The number of risk factors for infection increases with diabetes. Persons with diabetes experience unique physiological effects that make them more susceptible to infections. These effects also reduce their ability to fight them.
Neuropathy and reduced blood flow
Especially in those who have had diabetes for a long time, nerve damage and reduced blood flow to their lower legs, feet, and hands are common. This increases the chance of infection because of poor tissue health in those areas.
Natural barriers (skin and mucosal membranes) are broken
Muscles and connective tissues are weaker
Vessels have limited ability to deliver adequate oxygen, nutrients, and fighter cells to where they are most needed
This also results in low concentrations of antibiotic medications delivered to the infected tissues
What you can do: Daily skin checks, lots of massaging and moisturizing, encourage hydration (preferably water), and get your loved one active.
High blood sugar levels
A high level of sugar circulating in the blood (hyperglycemia) contributes to infection in a few ways.
It serves as a food supply for invading organisms, allowing bacteria and viruses to grow and multiply rapidly and infections to develop quickly.
It also causes problems with immune response, so the cells programmed to seek and destroy pathogens (disease-causing organisms) fail to control the spread of those pathogens.
It damages blood vessels and limits their ability to transport necessary oxygen, nutrients, and immune cells to the areas where they're needed.
It damages cells and tissues in systems that are essential for overall physiological stability and health, such as the brain and kidneys.
What you can do: Ensure regular blood sugar checks, plan diabetes-friendly grocery lists and meal prep, help with medication adherence, and get your loved one active.
Immune response dysfunction
There are several ways that diabetes impairs a person's defense against pathogens. (These are in no particular order.)
Suppression of cytokine production - proteins that signal the need for immune response aren't produced
Leukocyte recruitment inhibition - fighter cells aren't called to action
Defects in pathogen recognition - the invaders aren't identified
Neutrophil dysfunction - the traps for capturing and destroying the invaders aren't set
Defects in phagocytosis - if invaders are captured, they're not destroyed (eaten)
Natural killer cell dysfunction - the fighter cells don't fight and fail to control the invasion
Complement effector inhibition - the supporting actors aren't given their cues or stage directions
Inhibition of antibodies - cells that are trained to recognize the invader (should it come back) don't form or aren't able to attach to immune cells
What you can do: Check that everyone performs routine hand hygiene, keep actively ill people away, and ensure your loved one gets the necessary vitamins and nutrients to support their immune system.
Reduced sensation and delayed healing
Persons with diabetes are at high risk for problems in their lower legs and feet (you may still hear the old term, "diabetic foot"). Nerve tingling or pain and possibly numbness - called neuropathy - of the lower legs and feet greatly contribute to the risk of infection.
For persons who do not have intact sensation in these areas, they cannot feel repeated trauma like bumping, scraping, cutting, puncturing, and burning. Likewise, they may not be able to tell that their shoes are ill-fitting and causing skin tears and blistering.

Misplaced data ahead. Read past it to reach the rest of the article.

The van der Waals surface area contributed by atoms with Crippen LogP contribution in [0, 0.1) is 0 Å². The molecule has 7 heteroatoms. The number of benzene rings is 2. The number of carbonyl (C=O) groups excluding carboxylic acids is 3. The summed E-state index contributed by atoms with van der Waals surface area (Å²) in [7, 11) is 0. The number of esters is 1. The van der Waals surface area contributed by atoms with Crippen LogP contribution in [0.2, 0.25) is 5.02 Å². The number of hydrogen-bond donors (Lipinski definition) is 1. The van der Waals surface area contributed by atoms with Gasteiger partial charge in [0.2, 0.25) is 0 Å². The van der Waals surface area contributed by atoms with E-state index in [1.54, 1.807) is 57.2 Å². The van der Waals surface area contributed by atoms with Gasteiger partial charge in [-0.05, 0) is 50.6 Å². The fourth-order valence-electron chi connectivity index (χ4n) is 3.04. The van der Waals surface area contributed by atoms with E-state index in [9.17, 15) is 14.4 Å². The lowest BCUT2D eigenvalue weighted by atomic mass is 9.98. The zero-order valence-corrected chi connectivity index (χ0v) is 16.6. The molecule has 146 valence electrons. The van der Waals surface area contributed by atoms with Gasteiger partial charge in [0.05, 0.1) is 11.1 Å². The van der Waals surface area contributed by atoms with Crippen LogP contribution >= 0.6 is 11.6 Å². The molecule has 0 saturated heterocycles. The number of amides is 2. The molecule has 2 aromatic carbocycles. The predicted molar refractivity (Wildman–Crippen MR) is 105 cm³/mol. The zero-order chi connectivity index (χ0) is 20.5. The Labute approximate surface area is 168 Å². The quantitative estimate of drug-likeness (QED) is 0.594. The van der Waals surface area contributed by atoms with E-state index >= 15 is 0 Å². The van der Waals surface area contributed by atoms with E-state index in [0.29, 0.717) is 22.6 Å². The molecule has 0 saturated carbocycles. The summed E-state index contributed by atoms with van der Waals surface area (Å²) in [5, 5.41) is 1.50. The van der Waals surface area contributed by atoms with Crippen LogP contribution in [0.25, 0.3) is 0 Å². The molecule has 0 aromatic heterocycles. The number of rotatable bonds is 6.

Because diabetes also slows the healing process due to poor circulation and lack of immune cells, wounds may remain for extended periods, and even get worse before they start to get better.
The longer a wound persists, the more opportunity organisms have to cause infection. If these wounds, or the resulting infections, aren't treated promptly and properly, it could result in the need to amputate.
What you can do: Routine lower leg and foot checks, discourage walking barefoot, remind your loved one to check water temps with their wrist or elbow - not hands or feet, ensure proper fitting footwear (get diabetes-specific footwear, if needed), and request a referral to podiatry for foot concerns.
The most common infections in persons with diabetes
Although persons with diabetes are at higher risk for all infections, some have been identified as occurring most frequently in this population.
Ear, nose, and throat
Skin and soft tissue (including wound)
Because infections are difficult to control and resolve in persons with diabetes, and treatment outcomes are generally poorer, we must work diligently to prevent infection altogether.
Infection prevention in persons with diabetes requires the same efforts as with any other person, with a couple of essential additions.
Always frequent and thorough hand washing... Everyone!
Get all recommended vaccinations
No contact with people who are sick
If your loved one must work with a caregiver who is sick, both should wear masks and have minimal close contact
Avoid crowds whenever possible
Eat right and stay well-hydrated
Get active every day
Take all medications as prescribed, every day, on time
ADDITIONS FOR DIABETES
Wear clean socks every day, along with supportive, soft, and full-coverage footwear
Wear gloves when cleaning and working
Conduct regular blood sugar checks (or continuous glucose monitoring)
Conduct daily skin checks
Seek medical care at the first hint of illness or injury
Persons with diabetes can be more severely affected by "common" infections